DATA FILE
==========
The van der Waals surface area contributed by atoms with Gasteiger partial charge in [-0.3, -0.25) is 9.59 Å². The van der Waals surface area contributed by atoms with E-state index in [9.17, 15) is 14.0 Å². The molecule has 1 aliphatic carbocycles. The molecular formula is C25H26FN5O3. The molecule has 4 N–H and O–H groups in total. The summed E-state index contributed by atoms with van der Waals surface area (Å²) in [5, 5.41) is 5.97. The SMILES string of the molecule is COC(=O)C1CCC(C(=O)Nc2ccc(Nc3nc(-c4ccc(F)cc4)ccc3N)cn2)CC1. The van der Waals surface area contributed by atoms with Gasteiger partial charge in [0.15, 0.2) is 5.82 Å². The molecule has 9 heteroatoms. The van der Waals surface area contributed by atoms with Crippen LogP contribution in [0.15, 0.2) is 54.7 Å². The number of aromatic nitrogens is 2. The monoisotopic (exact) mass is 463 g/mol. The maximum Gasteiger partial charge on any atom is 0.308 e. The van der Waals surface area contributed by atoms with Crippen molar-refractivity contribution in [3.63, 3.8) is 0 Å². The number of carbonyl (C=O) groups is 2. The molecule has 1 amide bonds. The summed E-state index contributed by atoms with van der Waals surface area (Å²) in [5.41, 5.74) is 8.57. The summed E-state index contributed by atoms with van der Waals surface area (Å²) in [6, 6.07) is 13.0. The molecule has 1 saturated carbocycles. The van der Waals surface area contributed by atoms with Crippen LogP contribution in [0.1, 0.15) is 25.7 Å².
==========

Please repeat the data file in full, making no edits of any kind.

The van der Waals surface area contributed by atoms with Gasteiger partial charge in [-0.3, -0.25) is 9.59 Å². The van der Waals surface area contributed by atoms with E-state index in [9.17, 15) is 14.0 Å². The molecule has 1 aliphatic carbocycles. The molecular formula is C25H26FN5O3. The molecule has 4 N–H and O–H groups in total. The summed E-state index contributed by atoms with van der Waals surface area (Å²) in [5, 5.41) is 5.97. The SMILES string of the molecule is COC(=O)C1CCC(C(=O)Nc2ccc(Nc3nc(-c4ccc(F)cc4)ccc3N)cn2)CC1. The van der Waals surface area contributed by atoms with Gasteiger partial charge in [0.15, 0.2) is 5.82 Å². The molecule has 9 heteroatoms. The van der Waals surface area contributed by atoms with Crippen LogP contribution in [0.15, 0.2) is 54.7 Å². The number of aromatic nitrogens is 2. The monoisotopic (exact) mass is 463 g/mol. The maximum Gasteiger partial charge on any atom is 0.308 e. The van der Waals surface area contributed by atoms with Crippen molar-refractivity contribution in [3.63, 3.8) is 0 Å². The number of carbonyl (C=O) groups is 2. The molecule has 1 amide bonds. The summed E-state index contributed by atoms with van der Waals surface area (Å²) in [5.41, 5.74) is 8.57. The summed E-state index contributed by atoms with van der Waals surface area (Å²) in [6, 6.07) is 13.0. The molecule has 1 saturated carbocycles. The van der Waals surface area contributed by atoms with Crippen LogP contribution in [0.1, 0.15) is 25.7 Å².